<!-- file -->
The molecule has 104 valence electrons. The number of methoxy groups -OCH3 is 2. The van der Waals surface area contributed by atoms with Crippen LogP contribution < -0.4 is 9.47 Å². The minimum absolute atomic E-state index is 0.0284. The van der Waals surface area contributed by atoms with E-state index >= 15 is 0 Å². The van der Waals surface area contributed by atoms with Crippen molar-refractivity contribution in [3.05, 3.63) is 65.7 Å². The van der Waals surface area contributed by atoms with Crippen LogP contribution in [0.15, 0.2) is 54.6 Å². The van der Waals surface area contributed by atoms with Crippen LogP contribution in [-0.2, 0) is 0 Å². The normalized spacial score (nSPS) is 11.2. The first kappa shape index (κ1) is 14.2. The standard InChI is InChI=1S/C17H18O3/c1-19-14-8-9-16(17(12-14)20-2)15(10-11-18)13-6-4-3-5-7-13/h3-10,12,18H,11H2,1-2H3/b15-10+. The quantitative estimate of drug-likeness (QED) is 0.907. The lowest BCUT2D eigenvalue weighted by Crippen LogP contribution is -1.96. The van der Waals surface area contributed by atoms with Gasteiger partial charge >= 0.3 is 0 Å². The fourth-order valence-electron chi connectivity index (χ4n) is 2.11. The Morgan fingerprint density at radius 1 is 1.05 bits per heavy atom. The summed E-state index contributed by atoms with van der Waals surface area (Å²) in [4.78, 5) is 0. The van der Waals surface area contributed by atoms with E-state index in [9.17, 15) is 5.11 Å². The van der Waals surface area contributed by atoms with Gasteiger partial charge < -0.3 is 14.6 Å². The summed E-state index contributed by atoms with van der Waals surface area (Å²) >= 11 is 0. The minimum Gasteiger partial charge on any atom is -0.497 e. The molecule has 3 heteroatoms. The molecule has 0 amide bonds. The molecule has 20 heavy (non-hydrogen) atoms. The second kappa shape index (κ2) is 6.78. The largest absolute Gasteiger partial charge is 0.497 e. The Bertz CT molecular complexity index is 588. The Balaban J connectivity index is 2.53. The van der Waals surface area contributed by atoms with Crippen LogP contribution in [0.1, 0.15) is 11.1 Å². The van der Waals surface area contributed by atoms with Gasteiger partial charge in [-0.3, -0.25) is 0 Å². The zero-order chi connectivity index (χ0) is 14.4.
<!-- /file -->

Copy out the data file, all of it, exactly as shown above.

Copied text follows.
The molecule has 104 valence electrons. The number of methoxy groups -OCH3 is 2. The van der Waals surface area contributed by atoms with Crippen LogP contribution < -0.4 is 9.47 Å². The minimum absolute atomic E-state index is 0.0284. The van der Waals surface area contributed by atoms with E-state index >= 15 is 0 Å². The van der Waals surface area contributed by atoms with Crippen molar-refractivity contribution in [3.05, 3.63) is 65.7 Å². The van der Waals surface area contributed by atoms with Crippen LogP contribution in [0.15, 0.2) is 54.6 Å². The van der Waals surface area contributed by atoms with Crippen LogP contribution in [-0.2, 0) is 0 Å². The normalized spacial score (nSPS) is 11.2. The first kappa shape index (κ1) is 14.2. The standard InChI is InChI=1S/C17H18O3/c1-19-14-8-9-16(17(12-14)20-2)15(10-11-18)13-6-4-3-5-7-13/h3-10,12,18H,11H2,1-2H3/b15-10+. The quantitative estimate of drug-likeness (QED) is 0.907. The lowest BCUT2D eigenvalue weighted by Crippen LogP contribution is -1.96. The van der Waals surface area contributed by atoms with Gasteiger partial charge >= 0.3 is 0 Å². The fourth-order valence-electron chi connectivity index (χ4n) is 2.11. The Morgan fingerprint density at radius 1 is 1.05 bits per heavy atom. The summed E-state index contributed by atoms with van der Waals surface area (Å²) in [4.78, 5) is 0. The van der Waals surface area contributed by atoms with E-state index in [9.17, 15) is 5.11 Å². The van der Waals surface area contributed by atoms with Gasteiger partial charge < -0.3 is 14.6 Å². The summed E-state index contributed by atoms with van der Waals surface area (Å²) >= 11 is 0. The minimum Gasteiger partial charge on any atom is -0.497 e. The molecule has 3 heteroatoms. The molecule has 0 amide bonds. The molecule has 20 heavy (non-hydrogen) atoms. The second kappa shape index (κ2) is 6.78. The largest absolute Gasteiger partial charge is 0.497 e. The Bertz CT molecular complexity index is 588. The Balaban J connectivity index is 2.53. The van der Waals surface area contributed by atoms with Crippen LogP contribution in [0.1, 0.15) is 11.1 Å². The van der Waals surface area contributed by atoms with Gasteiger partial charge in [-0.3, -0.25) is 0 Å². The zero-order chi connectivity index (χ0) is 14.4.